44 | 27, pp. 43-62 | doxa.comunicación

julio-diciembre de 2018

Ada Colau: from activist to mayor. An analysis of Ada Colau´s Facebook ethos

ISSN: 1696-019X / e-ISSN: 2386-3978

that of Mayor”. That was the beginning of the message that Ada Colau posted on her Facebook page two hours before the beginning of the act that would make her Mayor of Barcelona.

At the beginning of May 2014, Colau announced that she was leaving the post of spokesperson for the Platform for People Affected by Mortgages (PAH) and a month later, together with other social and neighbourhood movements, she launched Guanyem Barcelona, a citizen’s platform created with the aim of participating in the 2015 municipal elections. In March 2015, Colau was proclaimed head of the list of the electoral coalition known as Barcelona en Comú, which on May 24 would win the electoral victory with 25.21% of the vote.

The new mayor had to build a new identity that would make her reputation as an activist, founder and spokesperson of the PAH compatible with her new political position. Here we will analyze the ethos of Ada Colau during her first year and a half as Mayor of Barcelona, and to do so we will study the posts that appeared in her personal Facebook page during this time. Understanding ethos as the self-image that a speaker envisions in his/her speech, whether or not he or she is aware of it (Amossy, 1999, 2010, Charaudeau, 2005, Montero, 2012a), our hypothesis is that Colau’s speeches, influenced by the situation of political transition, display a complex presentation of herself after going through the tension of having two roles, that of activist and Mayor.

Social networks have brought with them a series of formats that reward brevity and the use of images that have a colloquial code and are marked by immediacy and the one-to-one effect. When political discourse joins with these predetermined formats (Qués, 2013), the enunciator and his or her ability to seduce become very important: “the policy of clips relies almost entirely on the subject’s power of persuasion and not on the discourse” (Sarlo, 2007).

In accordance with this subjectivization of politics (Slimovich, 2011, 2016), we will investigate a case in which the public presentation of the political self is central. Halfway between a consolidated activist and a beginning Mayor, Ada Colau needs to legitimize herself as a politician ‘of public institutions’, and at the same time preserve her legitimacy as a ‘street’ politician.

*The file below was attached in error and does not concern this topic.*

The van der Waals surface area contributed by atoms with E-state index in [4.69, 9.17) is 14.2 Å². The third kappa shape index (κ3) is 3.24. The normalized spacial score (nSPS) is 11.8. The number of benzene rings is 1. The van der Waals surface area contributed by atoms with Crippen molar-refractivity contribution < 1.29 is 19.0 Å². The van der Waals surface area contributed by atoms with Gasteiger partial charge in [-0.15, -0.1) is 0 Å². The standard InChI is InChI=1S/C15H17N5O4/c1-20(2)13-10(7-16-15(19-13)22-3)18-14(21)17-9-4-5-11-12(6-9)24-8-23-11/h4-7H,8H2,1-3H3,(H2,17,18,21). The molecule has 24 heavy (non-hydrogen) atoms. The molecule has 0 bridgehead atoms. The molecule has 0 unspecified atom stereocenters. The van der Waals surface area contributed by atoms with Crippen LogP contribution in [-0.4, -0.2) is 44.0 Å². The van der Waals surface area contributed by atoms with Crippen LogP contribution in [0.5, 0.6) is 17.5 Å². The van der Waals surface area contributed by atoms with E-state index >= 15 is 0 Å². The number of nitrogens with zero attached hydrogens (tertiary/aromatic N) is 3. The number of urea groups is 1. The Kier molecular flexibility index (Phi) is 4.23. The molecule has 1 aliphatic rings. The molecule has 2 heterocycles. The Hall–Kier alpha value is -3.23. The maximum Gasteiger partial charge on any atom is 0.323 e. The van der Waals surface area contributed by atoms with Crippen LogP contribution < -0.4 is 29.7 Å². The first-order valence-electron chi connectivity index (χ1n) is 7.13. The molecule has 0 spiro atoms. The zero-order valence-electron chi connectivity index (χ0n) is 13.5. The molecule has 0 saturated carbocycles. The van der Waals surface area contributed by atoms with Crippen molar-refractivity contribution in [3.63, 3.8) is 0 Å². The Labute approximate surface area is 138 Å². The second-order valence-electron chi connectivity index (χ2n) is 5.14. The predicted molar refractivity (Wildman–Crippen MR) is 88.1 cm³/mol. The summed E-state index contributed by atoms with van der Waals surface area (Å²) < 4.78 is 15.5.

Next, we will introduce the notion of ethos, in order to later specify the corpus and work methodology. The results of the analysis will be divided into five sections corresponding to each type of ethos identified in Colau’s speeches. Finally, we will return to central points and propose perspectives for future research.

1.1. The notion of ethos

Barthes defined ethos as “the character traits that an orator must show the audience to make a good impression. [...] The orator enunciates information and at the same time says: This is who I am, not that other person” (1970: 212).

Although the notion comes from Aristotelian rhetoric, from the end of the 1960s to the mid-1980s, an ethos boom” (Montero, 2012a) occurred as a result of the “subjective turn” that brought attention back to the subject after the hegemony of structures, systems and ideologies (Sarlo, 2005; Arfuch, 2010). This return to ethos1, which affected all social and human sciences, occurred “in parallel with the domination of the audiovisual media”, as Maingueneau (2002) points out. According

1 Le Guern (1978); Ducrot (1986); Maingueneau (1984).